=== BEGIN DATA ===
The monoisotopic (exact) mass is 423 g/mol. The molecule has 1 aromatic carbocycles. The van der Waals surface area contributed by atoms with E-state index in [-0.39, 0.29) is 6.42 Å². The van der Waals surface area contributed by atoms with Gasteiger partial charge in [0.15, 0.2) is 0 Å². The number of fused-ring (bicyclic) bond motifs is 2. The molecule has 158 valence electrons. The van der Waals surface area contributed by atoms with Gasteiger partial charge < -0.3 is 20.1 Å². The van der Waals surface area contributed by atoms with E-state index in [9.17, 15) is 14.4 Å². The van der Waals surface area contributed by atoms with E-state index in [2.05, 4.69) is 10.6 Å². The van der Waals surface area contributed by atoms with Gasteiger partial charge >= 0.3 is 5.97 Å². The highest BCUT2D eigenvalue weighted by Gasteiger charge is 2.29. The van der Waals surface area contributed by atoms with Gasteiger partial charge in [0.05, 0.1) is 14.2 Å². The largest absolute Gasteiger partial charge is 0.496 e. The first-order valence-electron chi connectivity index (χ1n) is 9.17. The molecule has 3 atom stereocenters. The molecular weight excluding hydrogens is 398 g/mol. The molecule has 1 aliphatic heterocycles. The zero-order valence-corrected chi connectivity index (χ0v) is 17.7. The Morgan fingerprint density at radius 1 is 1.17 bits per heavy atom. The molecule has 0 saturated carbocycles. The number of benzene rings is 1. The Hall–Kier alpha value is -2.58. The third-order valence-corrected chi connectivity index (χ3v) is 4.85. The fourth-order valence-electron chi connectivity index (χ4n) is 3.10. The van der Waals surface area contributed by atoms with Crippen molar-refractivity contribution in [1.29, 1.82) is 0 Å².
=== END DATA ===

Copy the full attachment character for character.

The monoisotopic (exact) mass is 423 g/mol. The molecule has 1 aromatic carbocycles. The van der Waals surface area contributed by atoms with E-state index in [-0.39, 0.29) is 6.42 Å². The van der Waals surface area contributed by atoms with Gasteiger partial charge in [0.15, 0.2) is 0 Å². The number of fused-ring (bicyclic) bond motifs is 2. The molecule has 158 valence electrons. The van der Waals surface area contributed by atoms with Gasteiger partial charge < -0.3 is 20.1 Å². The van der Waals surface area contributed by atoms with E-state index in [9.17, 15) is 14.4 Å². The van der Waals surface area contributed by atoms with E-state index in [2.05, 4.69) is 10.6 Å². The van der Waals surface area contributed by atoms with Gasteiger partial charge >= 0.3 is 5.97 Å². The highest BCUT2D eigenvalue weighted by Gasteiger charge is 2.29. The van der Waals surface area contributed by atoms with Gasteiger partial charge in [0.05, 0.1) is 14.2 Å². The largest absolute Gasteiger partial charge is 0.496 e. The first-order valence-electron chi connectivity index (χ1n) is 9.17. The molecule has 3 atom stereocenters. The molecular weight excluding hydrogens is 398 g/mol. The molecule has 1 aliphatic heterocycles. The zero-order valence-corrected chi connectivity index (χ0v) is 17.7. The Morgan fingerprint density at radius 1 is 1.17 bits per heavy atom. The molecule has 0 saturated carbocycles. The number of benzene rings is 1. The Hall–Kier alpha value is -2.58. The third-order valence-corrected chi connectivity index (χ3v) is 4.85. The fourth-order valence-electron chi connectivity index (χ4n) is 3.10. The van der Waals surface area contributed by atoms with Crippen molar-refractivity contribution in [1.29, 1.82) is 0 Å².